Powering Down on Yom Kippur

yom kippur israelYom Kippur, which starts tomorrow evening, is a time of reflection, atonement, and looking forward to the year ahead.  It is also the only day of the year in Israel when everyone universally powers down – no cars are driven, no TV is broadcast, the radio waves are silent and no businesses are open.  It is also, then, Israel’s greenest day of the year.

It is a day that reminds us of simpler ways of living that connect us more deeply to those around us rather than the machines around us.  Yom Kippur is a day that families go for walks and ride bikes together, spend time reading together, and stay close to home.  (Check out the photo above taken by fellow Green Prophet Jesse Fox from Yom Kippur 2008 in Tel Aviv.)

While this powering down might not be sustainable over an extended period of time, Yom Kippur can certainly remind us that being green by steering away from electronic distractions can improve our quality of life.

So how can we implement a little “Yom-Kippur-ness” in our everyday lives for the rest of the year?

Spend a little less time surfing the net or watching garbage TV a few nights a week – this means more time connecting with the people around you and also fewer carbon emissions.  Win-win.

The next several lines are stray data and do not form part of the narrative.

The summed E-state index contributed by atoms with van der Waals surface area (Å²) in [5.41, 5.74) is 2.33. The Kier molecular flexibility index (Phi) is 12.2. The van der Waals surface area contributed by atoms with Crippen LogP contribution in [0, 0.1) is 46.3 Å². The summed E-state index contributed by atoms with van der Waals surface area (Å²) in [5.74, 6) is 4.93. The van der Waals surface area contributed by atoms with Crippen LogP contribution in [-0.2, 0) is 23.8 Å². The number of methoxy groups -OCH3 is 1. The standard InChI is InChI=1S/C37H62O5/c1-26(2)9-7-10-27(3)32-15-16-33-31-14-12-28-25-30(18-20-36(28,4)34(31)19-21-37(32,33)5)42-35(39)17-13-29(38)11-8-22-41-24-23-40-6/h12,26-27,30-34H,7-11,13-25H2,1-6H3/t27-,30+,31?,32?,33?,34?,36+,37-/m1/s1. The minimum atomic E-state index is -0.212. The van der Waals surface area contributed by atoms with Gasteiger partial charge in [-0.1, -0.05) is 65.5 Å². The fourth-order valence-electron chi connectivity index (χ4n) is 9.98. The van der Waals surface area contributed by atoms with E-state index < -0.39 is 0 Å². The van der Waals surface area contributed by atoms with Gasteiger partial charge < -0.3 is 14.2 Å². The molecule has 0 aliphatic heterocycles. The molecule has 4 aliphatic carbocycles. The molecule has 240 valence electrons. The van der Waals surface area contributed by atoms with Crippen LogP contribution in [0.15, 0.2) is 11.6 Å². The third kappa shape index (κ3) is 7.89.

Try walking or bike riding instead of driving a few times a week – this may take a little longer, but your body will thank you for it.

Make an effort to find more electronic-free forms of entertainment – this could be as simple as reading a book or playing a board game.

Read more about Yom Kippur::

Yom Kippur: A Day Without Cars in Tel Aviv

Yom Kippur, The Greenest Day of the Year in Israel

Green Your Repentance

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7 thoughts on “Powering Down on Yom Kippur”

  1. daniella says:

    Some people spend their Yom Kippurs surfing the Web and watching TV. Check out this thoughtful account: http://www.tabletmag.com/life-and-religion/16681/dark-night/

  2. Besides powering down, an integral part to Yom Kippur is fasting for 26 hours, and asking forgiveness. As a day of repentance, some might want to look back and include their impact on the planet from the past year.

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  5. “Yom Kippur is a day that families go for walks and ride bikes together, spend time reading together, and stay close to home.”

    A large number of Israelis spend much of Yom Kippur in their neighborhood synagogue, a very green activity.

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